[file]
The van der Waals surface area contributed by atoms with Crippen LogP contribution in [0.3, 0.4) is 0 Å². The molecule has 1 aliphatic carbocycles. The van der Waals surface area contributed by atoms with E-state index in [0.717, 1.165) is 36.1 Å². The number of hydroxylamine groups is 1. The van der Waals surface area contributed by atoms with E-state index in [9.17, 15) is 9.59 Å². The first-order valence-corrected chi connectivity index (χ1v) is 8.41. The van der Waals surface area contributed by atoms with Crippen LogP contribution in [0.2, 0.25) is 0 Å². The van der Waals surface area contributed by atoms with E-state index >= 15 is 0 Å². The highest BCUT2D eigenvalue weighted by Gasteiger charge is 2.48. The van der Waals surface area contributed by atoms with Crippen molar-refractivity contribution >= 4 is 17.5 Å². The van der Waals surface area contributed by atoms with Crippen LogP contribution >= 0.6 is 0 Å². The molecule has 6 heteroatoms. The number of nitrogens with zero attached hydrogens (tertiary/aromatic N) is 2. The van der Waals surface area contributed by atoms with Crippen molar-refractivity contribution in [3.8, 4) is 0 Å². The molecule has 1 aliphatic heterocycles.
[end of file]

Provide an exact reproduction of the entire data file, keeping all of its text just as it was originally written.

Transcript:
The van der Waals surface area contributed by atoms with Crippen LogP contribution in [0.3, 0.4) is 0 Å². The molecule has 1 aliphatic carbocycles. The van der Waals surface area contributed by atoms with E-state index in [0.717, 1.165) is 36.1 Å². The number of hydroxylamine groups is 1. The van der Waals surface area contributed by atoms with E-state index in [9.17, 15) is 9.59 Å². The first-order valence-corrected chi connectivity index (χ1v) is 8.41. The van der Waals surface area contributed by atoms with Crippen LogP contribution in [0.2, 0.25) is 0 Å². The van der Waals surface area contributed by atoms with E-state index >= 15 is 0 Å². The highest BCUT2D eigenvalue weighted by Gasteiger charge is 2.48. The van der Waals surface area contributed by atoms with Crippen molar-refractivity contribution >= 4 is 17.5 Å². The van der Waals surface area contributed by atoms with Crippen LogP contribution >= 0.6 is 0 Å². The molecule has 6 heteroatoms. The number of nitrogens with zero attached hydrogens (tertiary/aromatic N) is 2. The van der Waals surface area contributed by atoms with Crippen molar-refractivity contribution in [3.8, 4) is 0 Å². The molecule has 1 aliphatic heterocycles.